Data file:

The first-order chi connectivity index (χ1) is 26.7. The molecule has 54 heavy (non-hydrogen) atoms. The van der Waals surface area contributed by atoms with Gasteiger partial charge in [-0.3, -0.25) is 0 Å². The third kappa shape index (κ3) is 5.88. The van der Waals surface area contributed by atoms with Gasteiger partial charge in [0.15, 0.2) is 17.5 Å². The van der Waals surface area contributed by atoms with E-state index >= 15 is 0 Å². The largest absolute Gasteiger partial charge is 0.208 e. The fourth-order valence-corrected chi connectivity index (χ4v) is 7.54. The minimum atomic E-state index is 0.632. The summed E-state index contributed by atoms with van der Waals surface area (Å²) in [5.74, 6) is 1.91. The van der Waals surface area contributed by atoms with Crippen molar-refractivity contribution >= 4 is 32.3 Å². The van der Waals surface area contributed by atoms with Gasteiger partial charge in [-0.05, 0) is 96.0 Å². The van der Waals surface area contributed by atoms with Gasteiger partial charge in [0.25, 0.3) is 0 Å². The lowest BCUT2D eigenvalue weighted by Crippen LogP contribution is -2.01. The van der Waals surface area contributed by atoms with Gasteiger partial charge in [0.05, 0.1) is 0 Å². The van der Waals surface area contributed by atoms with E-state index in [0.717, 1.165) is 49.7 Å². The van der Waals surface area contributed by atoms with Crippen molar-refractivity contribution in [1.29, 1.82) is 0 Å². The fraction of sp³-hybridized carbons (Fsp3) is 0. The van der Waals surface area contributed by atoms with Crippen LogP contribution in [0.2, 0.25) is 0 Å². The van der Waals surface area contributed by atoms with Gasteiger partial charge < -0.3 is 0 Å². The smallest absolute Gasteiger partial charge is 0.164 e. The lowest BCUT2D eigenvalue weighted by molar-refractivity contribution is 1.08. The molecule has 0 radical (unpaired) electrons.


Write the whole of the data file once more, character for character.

The first-order chi connectivity index (χ1) is 26.7. The molecule has 54 heavy (non-hydrogen) atoms. The van der Waals surface area contributed by atoms with Gasteiger partial charge in [-0.3, -0.25) is 0 Å². The third kappa shape index (κ3) is 5.88. The van der Waals surface area contributed by atoms with Gasteiger partial charge in [0.15, 0.2) is 17.5 Å². The van der Waals surface area contributed by atoms with E-state index >= 15 is 0 Å². The largest absolute Gasteiger partial charge is 0.208 e. The fourth-order valence-corrected chi connectivity index (χ4v) is 7.54. The minimum atomic E-state index is 0.632. The summed E-state index contributed by atoms with van der Waals surface area (Å²) in [5.74, 6) is 1.91. The van der Waals surface area contributed by atoms with Crippen molar-refractivity contribution >= 4 is 32.3 Å². The van der Waals surface area contributed by atoms with Gasteiger partial charge in [-0.05, 0) is 96.0 Å². The van der Waals surface area contributed by atoms with Gasteiger partial charge in [0.25, 0.3) is 0 Å². The lowest BCUT2D eigenvalue weighted by Crippen LogP contribution is -2.01. The van der Waals surface area contributed by atoms with Gasteiger partial charge in [0.05, 0.1) is 0 Å². The van der Waals surface area contributed by atoms with E-state index in [0.717, 1.165) is 49.7 Å². The van der Waals surface area contributed by atoms with Crippen molar-refractivity contribution in [1.29, 1.82) is 0 Å². The fraction of sp³-hybridized carbons (Fsp3) is 0. The van der Waals surface area contributed by atoms with Crippen LogP contribution in [0.2, 0.25) is 0 Å². The van der Waals surface area contributed by atoms with Gasteiger partial charge < -0.3 is 0 Å². The smallest absolute Gasteiger partial charge is 0.164 e. The lowest BCUT2D eigenvalue weighted by molar-refractivity contribution is 1.08. The molecule has 0 radical (unpaired) electrons.